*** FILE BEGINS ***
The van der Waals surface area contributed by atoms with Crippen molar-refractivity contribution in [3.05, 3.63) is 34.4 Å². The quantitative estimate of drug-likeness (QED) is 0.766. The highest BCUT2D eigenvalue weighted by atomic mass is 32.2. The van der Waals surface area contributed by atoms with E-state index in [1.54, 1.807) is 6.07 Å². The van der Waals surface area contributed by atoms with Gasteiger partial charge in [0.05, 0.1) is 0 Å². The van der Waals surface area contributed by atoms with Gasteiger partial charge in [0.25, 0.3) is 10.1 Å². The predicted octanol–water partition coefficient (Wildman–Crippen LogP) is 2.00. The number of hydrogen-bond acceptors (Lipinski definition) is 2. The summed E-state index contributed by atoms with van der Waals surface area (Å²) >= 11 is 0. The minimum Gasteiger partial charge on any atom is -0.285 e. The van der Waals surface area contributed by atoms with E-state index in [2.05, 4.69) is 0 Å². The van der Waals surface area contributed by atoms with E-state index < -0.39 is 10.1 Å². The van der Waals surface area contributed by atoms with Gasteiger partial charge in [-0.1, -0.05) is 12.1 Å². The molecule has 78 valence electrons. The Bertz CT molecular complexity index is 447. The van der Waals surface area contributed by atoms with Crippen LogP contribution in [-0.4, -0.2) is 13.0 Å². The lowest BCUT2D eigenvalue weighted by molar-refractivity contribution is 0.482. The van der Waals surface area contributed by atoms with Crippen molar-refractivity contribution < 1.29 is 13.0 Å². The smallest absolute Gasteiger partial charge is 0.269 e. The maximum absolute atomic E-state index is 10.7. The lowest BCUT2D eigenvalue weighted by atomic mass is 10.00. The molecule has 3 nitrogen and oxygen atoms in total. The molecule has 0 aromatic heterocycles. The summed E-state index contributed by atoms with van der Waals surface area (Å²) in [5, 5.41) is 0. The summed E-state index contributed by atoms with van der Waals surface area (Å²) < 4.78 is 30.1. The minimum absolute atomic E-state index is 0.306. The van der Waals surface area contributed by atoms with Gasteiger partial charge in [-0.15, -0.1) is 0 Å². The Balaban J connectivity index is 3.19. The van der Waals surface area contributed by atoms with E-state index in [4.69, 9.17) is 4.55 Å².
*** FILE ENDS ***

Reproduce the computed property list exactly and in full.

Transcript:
The van der Waals surface area contributed by atoms with Crippen molar-refractivity contribution in [3.05, 3.63) is 34.4 Å². The quantitative estimate of drug-likeness (QED) is 0.766. The highest BCUT2D eigenvalue weighted by atomic mass is 32.2. The van der Waals surface area contributed by atoms with E-state index in [1.54, 1.807) is 6.07 Å². The van der Waals surface area contributed by atoms with Gasteiger partial charge in [0.05, 0.1) is 0 Å². The van der Waals surface area contributed by atoms with Gasteiger partial charge in [0.25, 0.3) is 10.1 Å². The predicted octanol–water partition coefficient (Wildman–Crippen LogP) is 2.00. The number of hydrogen-bond acceptors (Lipinski definition) is 2. The summed E-state index contributed by atoms with van der Waals surface area (Å²) >= 11 is 0. The minimum Gasteiger partial charge on any atom is -0.285 e. The van der Waals surface area contributed by atoms with E-state index in [2.05, 4.69) is 0 Å². The van der Waals surface area contributed by atoms with E-state index < -0.39 is 10.1 Å². The van der Waals surface area contributed by atoms with Gasteiger partial charge in [-0.1, -0.05) is 12.1 Å². The molecule has 78 valence electrons. The Bertz CT molecular complexity index is 447. The van der Waals surface area contributed by atoms with Crippen LogP contribution in [-0.4, -0.2) is 13.0 Å². The lowest BCUT2D eigenvalue weighted by molar-refractivity contribution is 0.482. The van der Waals surface area contributed by atoms with Crippen molar-refractivity contribution < 1.29 is 13.0 Å². The smallest absolute Gasteiger partial charge is 0.269 e. The maximum absolute atomic E-state index is 10.7. The lowest BCUT2D eigenvalue weighted by atomic mass is 10.00. The molecule has 3 nitrogen and oxygen atoms in total. The molecule has 0 aromatic heterocycles. The summed E-state index contributed by atoms with van der Waals surface area (Å²) in [5, 5.41) is 0. The summed E-state index contributed by atoms with van der Waals surface area (Å²) < 4.78 is 30.1. The minimum absolute atomic E-state index is 0.306. The van der Waals surface area contributed by atoms with Gasteiger partial charge in [-0.15, -0.1) is 0 Å². The Balaban J connectivity index is 3.19. The van der Waals surface area contributed by atoms with E-state index in [4.69, 9.17) is 4.55 Å².